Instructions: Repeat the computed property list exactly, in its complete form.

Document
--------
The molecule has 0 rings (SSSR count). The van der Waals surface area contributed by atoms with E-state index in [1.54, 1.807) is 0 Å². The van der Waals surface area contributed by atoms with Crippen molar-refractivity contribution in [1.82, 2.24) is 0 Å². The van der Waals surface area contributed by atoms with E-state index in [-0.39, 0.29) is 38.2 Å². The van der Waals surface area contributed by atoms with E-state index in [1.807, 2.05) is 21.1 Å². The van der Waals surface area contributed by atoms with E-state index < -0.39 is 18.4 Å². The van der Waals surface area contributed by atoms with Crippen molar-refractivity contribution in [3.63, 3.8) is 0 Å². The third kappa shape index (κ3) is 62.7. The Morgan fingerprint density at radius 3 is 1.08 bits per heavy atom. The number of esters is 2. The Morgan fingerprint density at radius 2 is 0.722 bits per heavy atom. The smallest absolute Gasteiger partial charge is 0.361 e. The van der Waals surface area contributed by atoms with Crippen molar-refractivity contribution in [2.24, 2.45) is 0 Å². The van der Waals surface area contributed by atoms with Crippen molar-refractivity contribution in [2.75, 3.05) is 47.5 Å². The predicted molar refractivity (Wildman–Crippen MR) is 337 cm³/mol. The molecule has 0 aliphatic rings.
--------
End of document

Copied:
The molecule has 0 rings (SSSR count). The van der Waals surface area contributed by atoms with E-state index in [1.54, 1.807) is 0 Å². The van der Waals surface area contributed by atoms with Crippen molar-refractivity contribution in [1.82, 2.24) is 0 Å². The van der Waals surface area contributed by atoms with E-state index in [-0.39, 0.29) is 38.2 Å². The van der Waals surface area contributed by atoms with E-state index in [1.807, 2.05) is 21.1 Å². The van der Waals surface area contributed by atoms with E-state index < -0.39 is 18.4 Å². The van der Waals surface area contributed by atoms with Crippen molar-refractivity contribution in [3.63, 3.8) is 0 Å². The third kappa shape index (κ3) is 62.7. The Morgan fingerprint density at radius 3 is 1.08 bits per heavy atom. The number of esters is 2. The Morgan fingerprint density at radius 2 is 0.722 bits per heavy atom. The smallest absolute Gasteiger partial charge is 0.361 e. The van der Waals surface area contributed by atoms with Crippen molar-refractivity contribution in [2.24, 2.45) is 0 Å². The van der Waals surface area contributed by atoms with Crippen molar-refractivity contribution in [2.75, 3.05) is 47.5 Å². The predicted molar refractivity (Wildman–Crippen MR) is 337 cm³/mol. The molecule has 0 aliphatic rings.